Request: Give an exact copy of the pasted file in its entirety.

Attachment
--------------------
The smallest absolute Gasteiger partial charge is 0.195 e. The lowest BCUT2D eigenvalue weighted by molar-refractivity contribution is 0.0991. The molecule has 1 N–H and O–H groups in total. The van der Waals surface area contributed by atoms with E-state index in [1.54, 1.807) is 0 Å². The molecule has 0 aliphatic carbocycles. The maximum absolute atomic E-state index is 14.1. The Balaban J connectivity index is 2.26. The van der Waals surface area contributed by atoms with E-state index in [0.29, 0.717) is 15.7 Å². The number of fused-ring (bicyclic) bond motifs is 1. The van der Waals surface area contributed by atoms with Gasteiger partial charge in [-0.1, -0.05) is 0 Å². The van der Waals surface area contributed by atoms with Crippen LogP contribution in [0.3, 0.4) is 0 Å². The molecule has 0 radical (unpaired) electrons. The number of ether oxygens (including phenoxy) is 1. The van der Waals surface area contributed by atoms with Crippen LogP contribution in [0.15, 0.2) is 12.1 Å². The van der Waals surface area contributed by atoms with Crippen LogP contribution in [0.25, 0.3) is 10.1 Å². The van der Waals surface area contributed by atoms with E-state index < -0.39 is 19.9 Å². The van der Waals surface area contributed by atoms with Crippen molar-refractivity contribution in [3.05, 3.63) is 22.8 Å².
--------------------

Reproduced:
The smallest absolute Gasteiger partial charge is 0.195 e. The lowest BCUT2D eigenvalue weighted by molar-refractivity contribution is 0.0991. The molecule has 1 N–H and O–H groups in total. The van der Waals surface area contributed by atoms with E-state index in [1.54, 1.807) is 0 Å². The molecule has 0 aliphatic carbocycles. The maximum absolute atomic E-state index is 14.1. The Balaban J connectivity index is 2.26. The van der Waals surface area contributed by atoms with E-state index in [0.29, 0.717) is 15.7 Å². The number of fused-ring (bicyclic) bond motifs is 1. The van der Waals surface area contributed by atoms with Gasteiger partial charge in [-0.1, -0.05) is 0 Å². The van der Waals surface area contributed by atoms with Crippen LogP contribution in [0.3, 0.4) is 0 Å². The molecule has 0 radical (unpaired) electrons. The number of ether oxygens (including phenoxy) is 1. The van der Waals surface area contributed by atoms with Crippen LogP contribution in [0.15, 0.2) is 12.1 Å². The van der Waals surface area contributed by atoms with Crippen LogP contribution in [0.25, 0.3) is 10.1 Å². The van der Waals surface area contributed by atoms with E-state index < -0.39 is 19.9 Å². The van der Waals surface area contributed by atoms with Crippen molar-refractivity contribution in [3.05, 3.63) is 22.8 Å².